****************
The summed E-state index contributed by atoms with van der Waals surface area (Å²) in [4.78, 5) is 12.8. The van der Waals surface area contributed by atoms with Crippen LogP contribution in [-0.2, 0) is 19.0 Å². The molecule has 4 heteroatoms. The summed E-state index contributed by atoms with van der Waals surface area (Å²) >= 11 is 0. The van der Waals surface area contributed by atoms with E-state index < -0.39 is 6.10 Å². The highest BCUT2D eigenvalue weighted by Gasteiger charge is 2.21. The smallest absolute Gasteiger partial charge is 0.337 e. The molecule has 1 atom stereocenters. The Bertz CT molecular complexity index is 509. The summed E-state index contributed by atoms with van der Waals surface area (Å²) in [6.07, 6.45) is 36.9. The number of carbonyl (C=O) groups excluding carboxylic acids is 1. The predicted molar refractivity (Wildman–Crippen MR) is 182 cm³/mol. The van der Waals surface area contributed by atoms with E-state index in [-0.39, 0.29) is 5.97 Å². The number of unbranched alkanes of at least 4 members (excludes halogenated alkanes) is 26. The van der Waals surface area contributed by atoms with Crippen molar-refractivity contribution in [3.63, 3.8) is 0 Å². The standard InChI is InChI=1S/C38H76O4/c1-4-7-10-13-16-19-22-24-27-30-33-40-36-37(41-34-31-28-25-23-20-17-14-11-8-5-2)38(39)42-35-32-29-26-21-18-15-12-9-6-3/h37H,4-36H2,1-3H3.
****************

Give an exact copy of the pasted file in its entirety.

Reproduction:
The summed E-state index contributed by atoms with van der Waals surface area (Å²) in [4.78, 5) is 12.8. The van der Waals surface area contributed by atoms with Crippen LogP contribution in [-0.2, 0) is 19.0 Å². The molecule has 4 heteroatoms. The summed E-state index contributed by atoms with van der Waals surface area (Å²) >= 11 is 0. The van der Waals surface area contributed by atoms with E-state index < -0.39 is 6.10 Å². The highest BCUT2D eigenvalue weighted by Gasteiger charge is 2.21. The smallest absolute Gasteiger partial charge is 0.337 e. The molecule has 1 atom stereocenters. The Bertz CT molecular complexity index is 509. The summed E-state index contributed by atoms with van der Waals surface area (Å²) in [6.07, 6.45) is 36.9. The number of carbonyl (C=O) groups excluding carboxylic acids is 1. The predicted molar refractivity (Wildman–Crippen MR) is 182 cm³/mol. The van der Waals surface area contributed by atoms with E-state index in [-0.39, 0.29) is 5.97 Å². The number of unbranched alkanes of at least 4 members (excludes halogenated alkanes) is 26. The van der Waals surface area contributed by atoms with Crippen molar-refractivity contribution in [3.63, 3.8) is 0 Å². The standard InChI is InChI=1S/C38H76O4/c1-4-7-10-13-16-19-22-24-27-30-33-40-36-37(41-34-31-28-25-23-20-17-14-11-8-5-2)38(39)42-35-32-29-26-21-18-15-12-9-6-3/h37H,4-36H2,1-3H3.